Identifying an abusive clause is not always easy, but there are cases where a simple payment that was not contemplated at the beginning or an increase in interest may be the trigger to know that you are facing a situation of abuse by the bank.
The most common abusive clauses are the irregular collection of commissions or excessive interest and the unjustified compensation of balances and are given, above all, in consumer, personal and mortgage loans. They are also produced on credit cards, where an abusive practice can raise interest by using this usual means of payment.
An abusive clause is any contractual provision not individually negotiated, whose incorporation is imposed by only one of the parties, in this case by the credit institution.
The most common abusive clauses in mortgages are:
Ground clause. It is one of the dispositions that usually include some mortgages, specifically those subscribed to variable interest. It is based on the fact that if the interest rate (linked to the euríbor) rises, the customer will have an impact on its share. If it lowers, it will also be reflected, but up to a minimum set by the bank. Sometimes it is difficult to detect it because the clause in the contract is camouflaged, for example, as minimum interest.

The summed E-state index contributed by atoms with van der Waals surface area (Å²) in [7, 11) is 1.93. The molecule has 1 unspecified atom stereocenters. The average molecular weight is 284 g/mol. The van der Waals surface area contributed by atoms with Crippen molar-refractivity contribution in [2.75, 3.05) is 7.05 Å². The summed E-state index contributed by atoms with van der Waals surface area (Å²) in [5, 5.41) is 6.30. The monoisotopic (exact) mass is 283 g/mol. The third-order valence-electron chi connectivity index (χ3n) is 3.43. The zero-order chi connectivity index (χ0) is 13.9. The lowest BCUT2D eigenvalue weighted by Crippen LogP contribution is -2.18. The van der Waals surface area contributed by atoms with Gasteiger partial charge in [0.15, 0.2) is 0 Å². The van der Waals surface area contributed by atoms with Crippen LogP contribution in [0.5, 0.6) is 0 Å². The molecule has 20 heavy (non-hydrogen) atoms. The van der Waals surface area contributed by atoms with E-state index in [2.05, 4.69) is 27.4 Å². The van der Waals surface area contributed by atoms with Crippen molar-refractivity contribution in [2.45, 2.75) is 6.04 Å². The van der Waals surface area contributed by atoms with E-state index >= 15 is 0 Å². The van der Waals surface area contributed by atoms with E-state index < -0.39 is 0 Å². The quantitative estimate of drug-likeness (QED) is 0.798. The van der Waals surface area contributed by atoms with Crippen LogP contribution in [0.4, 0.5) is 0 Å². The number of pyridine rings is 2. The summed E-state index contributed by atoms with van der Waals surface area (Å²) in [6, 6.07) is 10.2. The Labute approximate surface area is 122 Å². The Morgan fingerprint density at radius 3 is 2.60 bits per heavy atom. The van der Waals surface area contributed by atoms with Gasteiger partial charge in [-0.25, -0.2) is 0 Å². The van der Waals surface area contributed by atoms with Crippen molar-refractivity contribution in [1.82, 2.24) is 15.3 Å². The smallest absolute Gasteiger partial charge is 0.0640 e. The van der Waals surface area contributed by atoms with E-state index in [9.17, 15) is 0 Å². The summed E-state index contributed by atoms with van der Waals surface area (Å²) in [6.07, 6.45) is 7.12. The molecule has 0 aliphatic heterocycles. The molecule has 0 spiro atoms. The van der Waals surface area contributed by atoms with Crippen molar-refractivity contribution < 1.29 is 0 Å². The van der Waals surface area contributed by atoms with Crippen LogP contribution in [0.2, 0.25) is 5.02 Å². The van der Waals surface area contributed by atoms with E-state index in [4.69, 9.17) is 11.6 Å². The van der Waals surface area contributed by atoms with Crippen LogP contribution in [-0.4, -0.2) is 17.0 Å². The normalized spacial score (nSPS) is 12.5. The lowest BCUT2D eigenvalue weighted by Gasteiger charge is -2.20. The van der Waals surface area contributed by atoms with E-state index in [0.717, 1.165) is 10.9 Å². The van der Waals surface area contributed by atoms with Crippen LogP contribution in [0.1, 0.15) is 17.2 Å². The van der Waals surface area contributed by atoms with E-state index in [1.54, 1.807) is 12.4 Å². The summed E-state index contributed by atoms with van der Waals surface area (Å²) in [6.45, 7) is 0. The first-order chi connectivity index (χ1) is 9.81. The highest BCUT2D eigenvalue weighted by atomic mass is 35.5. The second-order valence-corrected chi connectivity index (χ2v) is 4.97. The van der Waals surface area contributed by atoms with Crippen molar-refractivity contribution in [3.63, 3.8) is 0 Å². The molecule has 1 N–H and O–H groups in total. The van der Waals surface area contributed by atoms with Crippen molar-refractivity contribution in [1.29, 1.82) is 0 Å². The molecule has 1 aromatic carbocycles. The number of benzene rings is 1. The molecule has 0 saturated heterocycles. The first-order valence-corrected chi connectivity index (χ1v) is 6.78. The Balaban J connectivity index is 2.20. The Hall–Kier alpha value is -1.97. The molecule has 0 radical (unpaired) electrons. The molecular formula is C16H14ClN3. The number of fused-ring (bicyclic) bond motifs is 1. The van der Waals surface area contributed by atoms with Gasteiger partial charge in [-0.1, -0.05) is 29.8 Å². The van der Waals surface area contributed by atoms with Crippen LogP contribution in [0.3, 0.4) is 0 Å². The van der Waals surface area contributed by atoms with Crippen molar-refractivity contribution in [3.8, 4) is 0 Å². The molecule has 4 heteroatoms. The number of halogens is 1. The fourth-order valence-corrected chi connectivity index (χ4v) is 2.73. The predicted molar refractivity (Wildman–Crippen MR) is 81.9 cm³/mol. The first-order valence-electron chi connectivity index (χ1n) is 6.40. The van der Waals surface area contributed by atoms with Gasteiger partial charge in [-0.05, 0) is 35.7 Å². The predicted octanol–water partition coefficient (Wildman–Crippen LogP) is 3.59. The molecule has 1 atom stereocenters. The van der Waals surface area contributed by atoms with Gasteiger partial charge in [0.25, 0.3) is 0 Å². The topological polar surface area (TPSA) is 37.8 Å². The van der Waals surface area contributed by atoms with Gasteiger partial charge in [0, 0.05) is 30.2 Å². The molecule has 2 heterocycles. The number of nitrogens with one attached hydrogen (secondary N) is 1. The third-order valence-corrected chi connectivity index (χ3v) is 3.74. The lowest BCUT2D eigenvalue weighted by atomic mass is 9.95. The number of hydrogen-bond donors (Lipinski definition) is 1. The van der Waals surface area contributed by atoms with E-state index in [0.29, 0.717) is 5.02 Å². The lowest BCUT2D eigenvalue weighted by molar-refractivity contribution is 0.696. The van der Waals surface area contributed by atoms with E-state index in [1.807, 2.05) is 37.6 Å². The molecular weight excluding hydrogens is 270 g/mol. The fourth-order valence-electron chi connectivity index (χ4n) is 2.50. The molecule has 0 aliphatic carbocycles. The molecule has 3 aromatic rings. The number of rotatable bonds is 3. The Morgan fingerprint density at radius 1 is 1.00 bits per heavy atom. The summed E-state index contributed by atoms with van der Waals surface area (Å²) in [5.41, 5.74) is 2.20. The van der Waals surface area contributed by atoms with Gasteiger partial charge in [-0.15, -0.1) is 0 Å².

Interest of late abusive. Some banks may impose abusive and abusive interests contrary to the code of good banking practices. It can be detected through sections as early maturity of the loan, which expresses the interest that the entity would charge in the event of giving up the financing, but disproportionately to the current interest. To avoid this, you have to look carefully at the contract in order to check if there are any provisions that invite you to pay these interests.
Unilateral expenses. This clause is more difficult to be detected by users, since it indicates that they will be the ones who bear the expenses, even those that should be assumed by the bank, and is contrary to the Consumer Protection Law.
Source: Esine inmobiliaria.